To express a recessive trait, you need two copies of the recessive allele, which is what homozygous recessive individuals have. So their phenotype is affected, and they do have CF. So any child born to this couple will have a 25 percent chance of being unaffected and not being a carrier, a 50 percent chance of being unaffected by CF but still being a carrier, and they’ll have a 25 percent chance of being affected by CF.
Now, let’s take a look at the inheritance of disorders that are caused by a dominant allele or alleles. And we’ll use the example of Huntington’s disease or HD. In Huntington’s disease, the normal allele is recessive; we’ll represent it with lowercase h. The disease-causing allele is dominant and we’ll use capital H to represent it. We still wanna calculate the probability of inheriting each possible genotype and phenotype of any possible offspring from parents with the genotypes heterozygous and homozygous recessive.
The first step of the Punnett square is to list the gamete genotypes on the outside, and we get those from the parent genotypes. The mother can produce eggs with either a dominant disease-causing allele or a recessive normal allele, while the father produces sperm with only the normal recessive allele. In step two, we copy the genotypes of the gametes on top of the Punnett square into the smaller squares below. And in step three, we copy the gamete genotypes from the gametes on the left into the squares to the right.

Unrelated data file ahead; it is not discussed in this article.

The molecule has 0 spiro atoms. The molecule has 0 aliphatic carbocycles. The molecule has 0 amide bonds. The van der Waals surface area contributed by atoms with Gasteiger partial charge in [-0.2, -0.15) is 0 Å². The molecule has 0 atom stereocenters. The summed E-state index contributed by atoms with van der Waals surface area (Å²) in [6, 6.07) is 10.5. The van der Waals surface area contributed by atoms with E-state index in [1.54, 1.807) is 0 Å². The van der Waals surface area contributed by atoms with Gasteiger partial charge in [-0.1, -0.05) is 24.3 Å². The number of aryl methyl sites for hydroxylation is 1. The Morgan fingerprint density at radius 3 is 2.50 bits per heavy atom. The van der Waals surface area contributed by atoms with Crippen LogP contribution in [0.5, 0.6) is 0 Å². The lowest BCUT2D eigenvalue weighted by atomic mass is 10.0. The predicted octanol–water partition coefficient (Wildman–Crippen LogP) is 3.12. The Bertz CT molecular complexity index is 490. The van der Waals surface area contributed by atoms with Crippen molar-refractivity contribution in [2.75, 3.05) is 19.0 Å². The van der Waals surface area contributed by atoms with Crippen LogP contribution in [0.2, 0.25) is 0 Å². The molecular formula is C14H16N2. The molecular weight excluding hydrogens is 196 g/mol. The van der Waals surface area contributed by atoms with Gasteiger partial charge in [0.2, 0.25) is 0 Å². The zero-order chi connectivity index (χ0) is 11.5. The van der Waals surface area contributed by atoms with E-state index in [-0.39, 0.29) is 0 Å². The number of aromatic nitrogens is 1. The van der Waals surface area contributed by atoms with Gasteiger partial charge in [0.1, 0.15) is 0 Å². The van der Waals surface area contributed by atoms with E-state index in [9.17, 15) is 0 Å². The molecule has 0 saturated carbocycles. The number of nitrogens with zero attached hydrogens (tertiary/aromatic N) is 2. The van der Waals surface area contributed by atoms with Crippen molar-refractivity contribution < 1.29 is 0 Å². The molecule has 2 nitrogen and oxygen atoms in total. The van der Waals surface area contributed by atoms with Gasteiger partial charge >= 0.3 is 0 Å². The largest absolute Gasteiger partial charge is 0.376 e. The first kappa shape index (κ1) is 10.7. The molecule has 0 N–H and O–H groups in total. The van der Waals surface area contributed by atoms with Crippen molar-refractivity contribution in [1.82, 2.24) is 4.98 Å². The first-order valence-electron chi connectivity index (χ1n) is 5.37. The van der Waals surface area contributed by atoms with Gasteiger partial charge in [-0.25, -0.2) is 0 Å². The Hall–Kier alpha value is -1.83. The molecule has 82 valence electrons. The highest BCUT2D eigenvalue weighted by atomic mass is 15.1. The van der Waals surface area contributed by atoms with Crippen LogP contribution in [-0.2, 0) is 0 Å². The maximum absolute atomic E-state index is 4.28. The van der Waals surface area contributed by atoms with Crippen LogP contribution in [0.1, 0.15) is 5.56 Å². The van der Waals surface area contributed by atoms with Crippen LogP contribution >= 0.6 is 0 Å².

We finished our Punnett square, so let’s go ahead and calculate the probability of inheriting each possible genotype. It’s not possible for this couple to produce any homozygous dominant offspring, so the probability there is simply gonna be zero. Two of the four squares contain the heterozygous genotype, while the other two squares contain homozygous recessive genotypes. So for those, we can write the fractions as two over four. The fraction two over four can be simplified by dividing the numerator and the denominator by two, giving us one-half for each. To calculate the percents, divide the numerator by the denominator, which gives us 0.5, and multiply by 100 percent. So the chance of any child born to this couple inheriting the homozygous dominant genotype is zero, while the chance of inheriting the heterozygous genotype is one-half or 50 percent. And that’s the same for the homozygous recessive genotype.
The allele that causes Huntington’s disease is dominant, so you only need one of those alleles to be affected by the disease. And therefore, anyone with a homozygous dominant or heterozygous genotype would be affected. The only unaffected genotype in a dominant disorder is the homozygous recessive genotype. So any child born to this couple has a 50 percent chance of being affected by Huntington’s disease and a 50 percent chance that they won’t. Since both the homozygous dominant and heterozygous genotypes lead to affected phenotypes, when you calculate the probability of the affected phenotype, these should be added together.
Next, let’s review some key points from this video. Here are some instructions on how to complete a Punnett square and how to analyze them in terms of genetic disorders.